The principle of collective bargaining is a well-established one in the struggle between capital and labour; the more united the workers, the likelier they'll get that pay rise – in theory. But what about shareholders acting in unison to influence company behaviour?

It's a modern capitalist twist that lies at the heart of the environmental, social and governance (ESG) debate and one amplified by the terrible events in New Zealand last week, creating an important test case for the industry – and one worth tracking.

In the aftermath of the live footage broadcast on social media during the Christchurch terror attack, major institutional investors, led by the NZ Super Fund, are calling for global collective action to force change. 

But one technology industry observer told AsianInvestor that while greater engagement with social media companies is worthwhile, the extent of investors’ influence is limited.

On Wednesday, leading New Zealand investors including NZ Super Fund, Accident Compensation Corporation, Government Superannuation Fund Authority, National Provident Fund and Kiwi Wealth, with more than NZ$90 billion ($62 billion) in assets under management, collectively called for Facebook, Google and Twitter to take action after the live streaming and sharing on social media of the murder of 50 people.

Matt Whineray, NZ Super

“These companies’ social licence to operate has been severely damaged,” NZ Super's chief executive, Matt Whineray, said. “We will be calling on Facebook, Google and Twitter to take more responsibility for what is published on their platforms. An urgent remedy to this problem is required.”

That followed a statement by New Zealand Prime Minister Jacinda Ardern that social media companies were “publishers, not just postmen”.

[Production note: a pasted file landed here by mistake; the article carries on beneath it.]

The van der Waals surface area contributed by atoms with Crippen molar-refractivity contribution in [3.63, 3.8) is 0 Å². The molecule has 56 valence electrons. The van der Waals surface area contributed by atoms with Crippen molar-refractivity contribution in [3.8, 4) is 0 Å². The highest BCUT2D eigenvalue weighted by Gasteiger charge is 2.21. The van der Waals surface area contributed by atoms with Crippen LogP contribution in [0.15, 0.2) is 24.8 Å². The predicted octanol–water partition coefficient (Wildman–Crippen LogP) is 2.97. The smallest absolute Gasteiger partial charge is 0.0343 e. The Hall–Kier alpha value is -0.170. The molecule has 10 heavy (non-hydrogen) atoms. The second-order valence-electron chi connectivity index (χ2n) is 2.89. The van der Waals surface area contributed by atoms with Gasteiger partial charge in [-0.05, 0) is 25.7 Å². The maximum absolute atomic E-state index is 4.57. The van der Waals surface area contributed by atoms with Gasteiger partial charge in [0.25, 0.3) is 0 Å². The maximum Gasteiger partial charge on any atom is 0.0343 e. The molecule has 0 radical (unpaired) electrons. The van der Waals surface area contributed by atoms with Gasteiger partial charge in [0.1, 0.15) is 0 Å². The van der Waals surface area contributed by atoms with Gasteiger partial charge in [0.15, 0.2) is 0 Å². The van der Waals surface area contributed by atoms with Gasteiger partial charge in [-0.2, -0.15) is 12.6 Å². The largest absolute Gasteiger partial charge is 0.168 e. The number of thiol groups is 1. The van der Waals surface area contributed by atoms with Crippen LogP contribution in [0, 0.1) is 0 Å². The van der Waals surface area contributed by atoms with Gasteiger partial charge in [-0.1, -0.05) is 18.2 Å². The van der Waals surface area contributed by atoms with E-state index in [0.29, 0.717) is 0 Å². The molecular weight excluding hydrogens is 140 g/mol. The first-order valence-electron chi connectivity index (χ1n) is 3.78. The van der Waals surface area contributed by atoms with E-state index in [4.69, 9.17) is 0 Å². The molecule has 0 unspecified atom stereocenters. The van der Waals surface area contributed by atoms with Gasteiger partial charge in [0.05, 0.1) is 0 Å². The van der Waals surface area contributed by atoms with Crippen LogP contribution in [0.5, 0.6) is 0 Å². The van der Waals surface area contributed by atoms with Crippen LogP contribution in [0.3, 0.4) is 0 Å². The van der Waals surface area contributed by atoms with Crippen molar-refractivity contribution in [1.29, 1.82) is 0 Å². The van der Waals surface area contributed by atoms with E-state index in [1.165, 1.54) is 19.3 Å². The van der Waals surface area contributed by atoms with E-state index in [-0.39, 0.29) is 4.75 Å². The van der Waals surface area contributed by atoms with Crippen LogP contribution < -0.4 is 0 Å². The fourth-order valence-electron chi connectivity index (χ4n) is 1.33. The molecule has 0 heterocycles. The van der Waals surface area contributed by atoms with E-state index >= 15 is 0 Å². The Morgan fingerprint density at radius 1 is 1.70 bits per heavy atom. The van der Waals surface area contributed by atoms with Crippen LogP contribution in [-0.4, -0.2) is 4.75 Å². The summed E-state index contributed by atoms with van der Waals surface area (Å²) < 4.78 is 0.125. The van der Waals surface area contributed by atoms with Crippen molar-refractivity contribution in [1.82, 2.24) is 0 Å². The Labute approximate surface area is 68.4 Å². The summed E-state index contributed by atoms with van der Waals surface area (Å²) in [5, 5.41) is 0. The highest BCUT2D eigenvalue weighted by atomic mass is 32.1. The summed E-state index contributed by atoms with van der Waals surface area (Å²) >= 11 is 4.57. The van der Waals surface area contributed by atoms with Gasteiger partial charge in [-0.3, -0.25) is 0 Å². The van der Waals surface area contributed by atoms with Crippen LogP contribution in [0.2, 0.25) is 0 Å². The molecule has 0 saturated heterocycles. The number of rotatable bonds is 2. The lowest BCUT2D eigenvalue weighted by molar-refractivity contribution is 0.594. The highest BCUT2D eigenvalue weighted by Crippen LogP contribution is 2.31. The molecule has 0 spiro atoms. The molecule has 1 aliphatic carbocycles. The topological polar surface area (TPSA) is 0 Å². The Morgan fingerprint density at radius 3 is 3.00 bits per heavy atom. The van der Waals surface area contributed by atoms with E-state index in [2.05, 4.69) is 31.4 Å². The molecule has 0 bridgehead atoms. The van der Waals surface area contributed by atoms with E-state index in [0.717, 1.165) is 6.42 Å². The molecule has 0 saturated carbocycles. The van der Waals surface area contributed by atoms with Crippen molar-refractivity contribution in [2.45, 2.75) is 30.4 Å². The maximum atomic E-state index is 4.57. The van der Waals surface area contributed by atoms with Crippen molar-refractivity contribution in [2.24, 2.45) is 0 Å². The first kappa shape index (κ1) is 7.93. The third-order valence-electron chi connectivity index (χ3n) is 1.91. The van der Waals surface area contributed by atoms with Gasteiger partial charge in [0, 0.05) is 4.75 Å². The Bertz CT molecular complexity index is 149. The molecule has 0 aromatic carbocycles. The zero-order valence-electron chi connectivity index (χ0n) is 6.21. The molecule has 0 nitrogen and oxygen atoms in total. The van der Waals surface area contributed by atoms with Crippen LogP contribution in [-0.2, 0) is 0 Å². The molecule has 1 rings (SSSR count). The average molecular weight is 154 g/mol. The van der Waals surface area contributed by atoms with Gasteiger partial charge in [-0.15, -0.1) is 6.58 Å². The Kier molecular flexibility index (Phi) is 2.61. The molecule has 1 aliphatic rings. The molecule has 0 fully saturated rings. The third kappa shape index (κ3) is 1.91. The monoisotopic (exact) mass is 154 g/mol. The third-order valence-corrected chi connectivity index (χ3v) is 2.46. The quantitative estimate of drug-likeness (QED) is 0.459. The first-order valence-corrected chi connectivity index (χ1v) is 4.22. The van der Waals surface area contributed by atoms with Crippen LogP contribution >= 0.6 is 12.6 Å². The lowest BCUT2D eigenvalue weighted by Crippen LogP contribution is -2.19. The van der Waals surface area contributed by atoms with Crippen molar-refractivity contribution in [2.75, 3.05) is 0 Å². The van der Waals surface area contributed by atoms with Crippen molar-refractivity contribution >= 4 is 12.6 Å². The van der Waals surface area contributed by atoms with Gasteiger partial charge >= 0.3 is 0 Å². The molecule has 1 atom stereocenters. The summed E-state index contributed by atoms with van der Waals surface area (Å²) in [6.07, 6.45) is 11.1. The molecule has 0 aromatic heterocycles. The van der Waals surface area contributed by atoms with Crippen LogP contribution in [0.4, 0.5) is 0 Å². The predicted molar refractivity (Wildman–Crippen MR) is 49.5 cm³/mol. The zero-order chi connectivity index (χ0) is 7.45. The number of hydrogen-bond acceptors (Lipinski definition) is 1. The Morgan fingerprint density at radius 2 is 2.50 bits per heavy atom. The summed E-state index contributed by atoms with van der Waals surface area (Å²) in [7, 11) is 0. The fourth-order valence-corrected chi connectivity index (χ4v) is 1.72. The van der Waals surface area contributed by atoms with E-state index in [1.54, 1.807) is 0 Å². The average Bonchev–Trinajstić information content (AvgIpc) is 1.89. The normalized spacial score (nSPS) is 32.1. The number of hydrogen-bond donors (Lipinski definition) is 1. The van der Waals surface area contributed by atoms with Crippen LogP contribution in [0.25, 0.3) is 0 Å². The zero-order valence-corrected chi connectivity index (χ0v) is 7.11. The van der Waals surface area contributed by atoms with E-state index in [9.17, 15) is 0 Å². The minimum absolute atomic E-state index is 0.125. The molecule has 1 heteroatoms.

Despite deleting 1.5 million uploads of the Christchurch attack footage in the hours after the atrocity, Facebook has faced criticism that it was too slow to react and should have the means to block such footage altogether.

The NZ asset owners are calling on global investors to join a collective action that will give the initiative the most impact. “We are in the process of contacting other global investors, seeking their support for this initiative,” Whineray said.

AsianInvestor contacted several asset owners around Asia Pacific, but none were ready to comment on the matter at this stage.

SECOND-CLASS

For investors looking to put pressure on these companies through shareholder engagement, the issue is complicated by the use of dual-class share structures, which enable founding entrepreneurs to retain a higher level of control of a company while raising capital from public markets. This issue first came to prominence in Asia when the Hong Kong Exchange refused to allow Alibaba to list in Hong Kong with a dual-share class structure.

O'Connor, NZ Super

Anne-Maree O’Connor, head of responsible investment at NZ Super, acknowledges that the dual-class structure is a challenge for minority shareholders but holds out some hope that the negative media coverage will raise wider concerns over dual-class shares.